The U.S. government, the states and many cities keep allotting millions of taxpayer dollars to fight the worsening opioid overdose crisis. Based on news accounts, my informal tally has run well past a billion a year for those programs alone. Still I would not oppose the life saving measures they pay for. The world’s pursuit of prohibition has already killed millions: it would be unthinkable to continue that murderous policy without doing what we can to curtail the carnage. But, do any of our leaders ever discuss ways to change this pathetic picture? If so I’d like to meet them in person. There can’t be more than two or three!
Recently a news commentator solemnly blathered there is no simple solution and suggested millions more must be spent on training doctors and distributing medicines to save lives from overdose. And that seems to be the mindset of politicians all over the country. Yes, those measures are needed under current policy, but when does Congress get serious about developing a real policy based solution?
Our leaders do not seem to grasp that the opioid crisis is a product of their own work. Surely they are not that stupid. Maybe they just relish a bit too well the power of taking taxpayer money and distributing it where it will do the most for their power-based careers.
Most of the money being thrown at the problem is for naloxone to reverse overdose. At least Michael Botticelli, director of National Drug Control Policy, recognized that “simply reviving people isn’t enough to turn the tide of this epidemic.” But, he has never said anything to suggest he has any idea how to eliminate the source of the problem–our laws against drugs.
If adults were allowed to use heroin, pain pills, opium, morphine, and fentanyl in a legal system dispensing them, with controls to prevent leakage into the hands of minors, we could end the crisis in a near nano-second. But, ignorance or venality reign and so we continue to watch in dismay as young people by the many tens of thousands each year fall into the addiction trap–ushered into it by the illegal drug dealers and gangs that make heroin and opioids available to them.
A talk show host I sometimes enjoy yesterday exhibited the typical ignorance. He was harshly critical of safe injection sites of the kind being proposed in California. Think what you will, prohibitionists, about the frequent foolishness of California politics, but safe injection sites are an intelligent partial solution at this moment. Wherever tried they have reduced crime, disease and death in the territory adjacent. The radioman suggests they “enable” addiction. No they don’t. They enable addicts to be in close contact with professional nurses who not only prevent their deaths, but encourage them to envision the contrast between the life they are living and the far better possibilities.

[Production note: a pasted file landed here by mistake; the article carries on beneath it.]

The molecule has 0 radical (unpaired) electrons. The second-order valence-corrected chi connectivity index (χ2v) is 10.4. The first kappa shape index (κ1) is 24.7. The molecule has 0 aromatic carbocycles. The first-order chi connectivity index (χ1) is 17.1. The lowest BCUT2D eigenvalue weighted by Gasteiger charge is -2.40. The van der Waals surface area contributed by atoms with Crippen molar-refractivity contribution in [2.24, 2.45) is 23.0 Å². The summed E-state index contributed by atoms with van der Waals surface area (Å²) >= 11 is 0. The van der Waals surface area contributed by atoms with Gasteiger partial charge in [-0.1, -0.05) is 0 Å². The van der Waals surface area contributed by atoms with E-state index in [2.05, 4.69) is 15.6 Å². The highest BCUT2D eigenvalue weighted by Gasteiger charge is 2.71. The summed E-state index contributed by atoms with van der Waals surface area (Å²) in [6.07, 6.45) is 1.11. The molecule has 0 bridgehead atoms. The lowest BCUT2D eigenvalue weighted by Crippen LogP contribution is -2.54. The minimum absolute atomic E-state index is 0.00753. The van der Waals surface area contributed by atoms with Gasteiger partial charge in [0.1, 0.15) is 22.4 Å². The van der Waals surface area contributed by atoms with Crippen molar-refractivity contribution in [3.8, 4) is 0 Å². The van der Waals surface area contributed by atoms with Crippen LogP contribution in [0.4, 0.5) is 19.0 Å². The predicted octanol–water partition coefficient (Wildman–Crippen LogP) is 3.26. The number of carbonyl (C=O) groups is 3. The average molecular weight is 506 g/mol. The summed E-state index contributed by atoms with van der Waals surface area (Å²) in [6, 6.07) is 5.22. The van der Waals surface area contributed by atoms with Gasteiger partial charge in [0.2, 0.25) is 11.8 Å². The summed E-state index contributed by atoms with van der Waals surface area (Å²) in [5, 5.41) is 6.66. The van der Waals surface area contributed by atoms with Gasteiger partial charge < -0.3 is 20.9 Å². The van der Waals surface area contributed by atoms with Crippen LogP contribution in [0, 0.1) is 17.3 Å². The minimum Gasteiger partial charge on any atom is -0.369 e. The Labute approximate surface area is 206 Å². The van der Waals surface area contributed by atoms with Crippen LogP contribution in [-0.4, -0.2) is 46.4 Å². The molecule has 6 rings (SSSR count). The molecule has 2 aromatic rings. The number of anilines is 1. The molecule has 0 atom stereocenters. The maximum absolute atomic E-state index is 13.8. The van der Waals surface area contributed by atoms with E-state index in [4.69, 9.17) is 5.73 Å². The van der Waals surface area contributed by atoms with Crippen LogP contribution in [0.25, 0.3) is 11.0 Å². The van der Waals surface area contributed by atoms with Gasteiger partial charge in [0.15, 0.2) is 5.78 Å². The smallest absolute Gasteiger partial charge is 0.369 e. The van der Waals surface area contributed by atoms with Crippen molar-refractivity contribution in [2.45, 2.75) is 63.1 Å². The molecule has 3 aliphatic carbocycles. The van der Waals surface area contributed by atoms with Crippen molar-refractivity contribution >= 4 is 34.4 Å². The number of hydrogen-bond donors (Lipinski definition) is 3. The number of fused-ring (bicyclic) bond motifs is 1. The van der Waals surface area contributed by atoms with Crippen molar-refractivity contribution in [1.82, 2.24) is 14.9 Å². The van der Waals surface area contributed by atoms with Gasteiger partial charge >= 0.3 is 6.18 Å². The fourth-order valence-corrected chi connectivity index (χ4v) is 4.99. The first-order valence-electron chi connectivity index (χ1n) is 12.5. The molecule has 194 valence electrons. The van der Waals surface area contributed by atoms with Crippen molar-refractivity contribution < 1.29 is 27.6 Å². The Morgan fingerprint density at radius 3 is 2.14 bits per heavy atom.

The host went on to advise his audience that opioid addicts are people who decided to commit a felony for pleasure seeking and deserve to be treated the way we treat any criminal. He seems to think the problem exists among adults who tried heroin for fun and got hooked. But, that view of opioid use and addiction accounts for, well, maybe ten percent of it–at the very most. As I have repeated often in these blog posts, CASA has shown that only 1 in 10 addicts got that way after starting use over age 18. Ninety percent of addiction starts among the 12 to 17 age group. And as NIDA’s Director Volkow points out, addiction only occurs to those who have a psychic vulnerability. Do we really want to treat troubled teenagers, who are self-medicating with pain pills, heroin or both, as felons?
The opioid deaths are happening among people who do not properly self-administer their drug and people who are getting fentanyl laced heroin in dangerous doses. Most of these deaths result from combining alcohol or other drugs with the opioid according to drug scientist Carl Hart. In a use tolerant system, opioid overdose and death would become a rarity as people learned how to use responsibly and safely. Defaulting the drug market to the gangs and illegal dealers, as prohibition automatically does, puts drugs in the hands of minors, and promotes addiction in that age group. Reversing that mistake is the “simple solution” to our government made crisis. Unfortunately, our leaders seem to prefer playing with tax dollars.
For a tiny fraction of the taxpayer money we spend trying to save lives from the effects of our own policy, we could change that policy to one in which drug users are taught how not to kill themselves–while closing the adolescent addiction factory.
© All rights reserved to Dave Finch 5/24/2017
For more information on how this could work, visit the Reform Drug Policy Project.